Disaster Myths: You Don’t Know What’s Going to Happen
Let’s pretend that a disaster just happened; an earthquake near your home that has leveled buildings and killed hundreds. Thankfully, you’ve survived, but what’s going to happen now?
You probably have a good idea of what life will be like after a disaster. But you might be wrong! A lot of research has been done about the human condition during and after a disaster and the findings might surprise you.
One of the biggest myths about a disaster is that there will be mass panic. We’ve seen countless movies and TV shows where people forget the needs of others and adopt an “every man for himself” mentality. This self-interested survival behavior is typically referred to as panic.
While we think that panic is a very common occurrence in a disaster, historically, it has not been the case. This isn’t to say that it couldn’t happen in the future but consistent research has shown that the concept is, at best, over exaggerated.1 Instead, the real problem is an unwillingness to believe clear warnings.2 Researchers have identified a few situations where real panic happens:
1. A person perceives an immediate threat to self or significant others.
2. A belief that escape from the threat is possible but that routes are closing rapidly.
3. A feeling of helplessness in otherwise dealing with the threat, particularly when others are not able to help you.
It’s interesting to note that if the person believes there is no hope of escape, such as with a mine collapse, no panic occurs.3
Take a famous example, the sinking of the Titanic. In 1912, the RMS Titanic collided with an iceberg and sank in 2 hours and 40 minutes. Within a few hours, 75% of the women and children passengers were saved on the ship.4 When given more time, passengers did what they was chivalrous and saved the women and children.
Compare that to a not-so-famous example: the sinking of RMS Lusitania in 1915. The boat was hit by a torpedo and sank in a matter of 18 minutes. The boat was made up of the same demographic of passengers who had the same views of chivalry and social expectations. Surprisingly, the survival rate was similar (31.3% vs 38.5% respectively)5. This time though, the threat was imminent and those in their prime age (ages 16-30) had the highest rate of survival.6 The chance of survival didn’t improve based on gender but instead on age and health.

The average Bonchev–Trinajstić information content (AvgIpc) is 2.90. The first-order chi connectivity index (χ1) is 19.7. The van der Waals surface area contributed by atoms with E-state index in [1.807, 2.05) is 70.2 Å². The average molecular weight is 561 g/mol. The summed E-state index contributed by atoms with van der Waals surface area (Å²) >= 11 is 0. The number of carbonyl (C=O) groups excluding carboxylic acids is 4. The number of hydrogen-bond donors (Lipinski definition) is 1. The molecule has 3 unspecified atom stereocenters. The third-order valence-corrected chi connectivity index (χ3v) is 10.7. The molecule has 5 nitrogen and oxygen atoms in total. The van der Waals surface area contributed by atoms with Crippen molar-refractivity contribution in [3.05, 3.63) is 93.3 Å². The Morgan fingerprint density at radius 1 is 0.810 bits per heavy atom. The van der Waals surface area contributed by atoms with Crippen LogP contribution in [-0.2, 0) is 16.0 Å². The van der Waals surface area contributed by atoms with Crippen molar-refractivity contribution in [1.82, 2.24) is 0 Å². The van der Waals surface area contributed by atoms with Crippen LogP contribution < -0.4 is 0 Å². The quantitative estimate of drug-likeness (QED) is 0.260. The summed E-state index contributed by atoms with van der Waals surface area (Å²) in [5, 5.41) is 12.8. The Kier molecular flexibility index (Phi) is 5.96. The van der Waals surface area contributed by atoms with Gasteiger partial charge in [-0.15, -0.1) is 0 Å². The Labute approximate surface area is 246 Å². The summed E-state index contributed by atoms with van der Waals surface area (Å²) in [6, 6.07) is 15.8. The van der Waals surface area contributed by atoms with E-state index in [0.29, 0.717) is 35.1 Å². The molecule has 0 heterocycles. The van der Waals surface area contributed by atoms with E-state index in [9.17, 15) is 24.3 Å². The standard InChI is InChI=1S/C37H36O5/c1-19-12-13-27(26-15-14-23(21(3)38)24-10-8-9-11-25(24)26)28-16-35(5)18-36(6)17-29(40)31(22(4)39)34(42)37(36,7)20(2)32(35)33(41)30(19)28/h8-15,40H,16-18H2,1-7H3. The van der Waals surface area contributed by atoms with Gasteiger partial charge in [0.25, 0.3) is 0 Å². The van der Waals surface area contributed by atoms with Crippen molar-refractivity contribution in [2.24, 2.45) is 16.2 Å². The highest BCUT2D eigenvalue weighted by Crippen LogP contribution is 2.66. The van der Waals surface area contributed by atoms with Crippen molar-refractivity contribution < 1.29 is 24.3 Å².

So why do we believe in panic? There are a few reasons, but most of it is because that’s what we expect.7
In 1977, a fire at the Beverly Hills Supper Club in Southgate, Kentucky, resulted in 164 deaths. Newspapers at the time carried headlines such as “Panic Kills 300,” “Panic and 300 Stampede to Death,” and “A Killer Called Panic.”8 However, an investigation by the National Fire Protection Association found that most deaths in the event did not occur because of panic but instead occurred because of a lack of seriousness regarding the fire warning. The club’s Cabaret Room, where the performing comedian continued on stage after the announcement of a fire, is where most of the deaths in the event occurred.9
Think of any time a fire alarm has gone off in your home or at work. Your first reaction isn’t to immediately evacuate the building. You usually investigate where the fire might be to see if there is a real threat or not. Many times you’ll ask a co-worker whether this is a real fire or just a drill.10
Most people fear that panic after a disaster will cause people to act selfishly and disregard the people around them. Researchers have found however, that social bonds are usually not broken during a disaster or emergency. Instead these bonds are solidified and even created.11
Separation from family can actually cause more stress during an emergency. Families will often delay emergency evacuations until all family members are accounted for and safe.12 Even during a disaster, strangers bond over a sense of danger and fate. Reports of selfless acts also increase during a disaster.13